JERRY: (Nodding) I think you may have something there.

    • cocktailhag says:

      That’s what it felt like to me. A pitch for a cheesy screenplay. “News” week? Sheesh.

      • rmp says:

        I agree. A couple of weeks ago, I read a story that was speculating that the WS-money barons had either set up Spitzer or just exposed him because he was coming at them too much. I could care less who he sleeps with although I understand why his wife would. New York and our nation would be better off if Spitzer had stayed with his Attorney General job. Maybe some of this robbery could have been limited. He wouldn’t have run for governor if they had passed the law I want passed that anyone holding a county attorney or higher position, would be banned from running for public office for ten years after leaving that office.

        • cocktailhag says:

          Obviously, the real story is why Spitzer got f*cked, in more ways than one. That story might sell magazines. It seems they forgot how to do that a while back.

          • Karen M says:

            I think this topic merits a special category and/or tags on your sidebar, ‘Hag.

            You have the knack for connecting the dots beween the prurient and the financial, and lord knows we need more of that kind of writing these days… especially, since it is indeed likely that Spitzer was set up. (…although he may have helped the case along a bit)

  2. cocktailhag says:

    I don’t know, Karen, “Nudes in the News” seems to be the place real scandals go, unreported, to die. But a category for the tabloidization of real news would probably fill up awfully fast. Barney Frank, anyone? What about, “Good Thing There was a Weinie Involved?”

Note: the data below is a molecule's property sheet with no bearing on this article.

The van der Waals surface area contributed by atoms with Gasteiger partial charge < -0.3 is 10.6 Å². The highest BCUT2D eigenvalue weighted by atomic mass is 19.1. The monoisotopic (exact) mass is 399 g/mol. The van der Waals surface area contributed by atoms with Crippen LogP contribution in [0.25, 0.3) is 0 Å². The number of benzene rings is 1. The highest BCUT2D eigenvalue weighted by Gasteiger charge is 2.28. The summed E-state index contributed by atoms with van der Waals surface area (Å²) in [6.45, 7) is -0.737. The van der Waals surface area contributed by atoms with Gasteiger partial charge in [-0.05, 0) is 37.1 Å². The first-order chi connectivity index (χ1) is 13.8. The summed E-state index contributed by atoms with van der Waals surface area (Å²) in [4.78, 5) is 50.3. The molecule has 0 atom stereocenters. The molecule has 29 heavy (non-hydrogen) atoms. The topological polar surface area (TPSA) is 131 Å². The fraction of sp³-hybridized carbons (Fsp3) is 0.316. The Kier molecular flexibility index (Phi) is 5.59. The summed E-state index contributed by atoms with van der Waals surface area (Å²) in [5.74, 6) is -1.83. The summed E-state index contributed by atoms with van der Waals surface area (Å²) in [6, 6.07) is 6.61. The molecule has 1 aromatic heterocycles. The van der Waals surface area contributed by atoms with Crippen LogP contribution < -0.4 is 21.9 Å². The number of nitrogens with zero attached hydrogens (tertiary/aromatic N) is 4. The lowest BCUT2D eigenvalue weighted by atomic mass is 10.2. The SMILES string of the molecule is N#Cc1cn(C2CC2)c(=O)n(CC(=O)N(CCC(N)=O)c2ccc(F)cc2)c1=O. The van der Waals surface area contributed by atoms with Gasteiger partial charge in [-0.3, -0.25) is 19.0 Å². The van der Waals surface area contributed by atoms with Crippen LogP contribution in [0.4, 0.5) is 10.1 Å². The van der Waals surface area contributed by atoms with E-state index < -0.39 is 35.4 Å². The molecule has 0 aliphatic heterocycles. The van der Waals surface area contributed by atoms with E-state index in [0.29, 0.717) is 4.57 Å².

I have been thinking about this.

  3. William TImberman says:

    You’ve put your finger on it, dearest Hag. Berlin, 1928. Emerging from a haze of coal smoke and Protestant rectitude, creeping past the mutilées de guerre with our hands in our pockets, dodging the barrows full of money on their way to the bakery for the family’s daily loaf, we come upon…

    Das Kabarett. (Do we know this place? Ja, we know it. Somewhere way in the back, hidden from our view by a frenzy of coked-up Lindy-hoppers, Christopher Isherwood, an underage angel clinging to his arm, is scribbling something. The English are great connoisseurs of decadence, or so we’ve been told.)

    Gott sei Dank, we whisper to ourseves, for here is all that delicious licentiousness — the bare bosoms and Reichstag deputies in eyeshadow and mink, the winks and pinches anyone whose pfennigs are limited and stomach is rumbling could hope for. There is even gossip, sung from the stage in our own dialect, accompanied by a negerbanjo.

    Ein Dortmunder, bitte, we say to the barkeep, counting the bits of brass dredged from the pocket that doesn’t have a hole in it. Now, all we have to do is realax and watch the show, and wait for the Nazis to arrive.

    • cocktailhag says:

      That’s a very evocative image for me, WT… In my theatrical career, I became a big Kander and Ebb fan, but had never really understood the actual, frightening plot of “Cabaret.” I was in NY in Nov. 2001, and got cheap tickets, to my eventual chagrin. The excellent production, which starred Gina Gershon as Sally Bowles, was in the old Studio 54 space, and set up like a real cabaret…. When I heard “Tomorrow Belongs to Me,” though, I felt more than a little sick to my stomach.

  4. William TImberman says:

    Yeah, the Berlin Stories are just about the best tour of the hell between the wars in Europe that I know of, all the more devastating for avoiding the political lunacy of the time.

    And yet…Isherwood made it to paradise after all, he and Hockney both. One of Hockney’s earliest photocollages is of Isherwood’s nest in Hollywood, a modest, sundrenched Arcadia far from the agonies he was born into.

    He spoke several times at UCSB, and I got to shake his hand once. He was an old geezer at the time, but he still had that elfin intelligence which I’ve always found strangely encouraging. If he could go through those awful decades without either looking away or being overwhelmed, then dammit, at least we know it’s possible,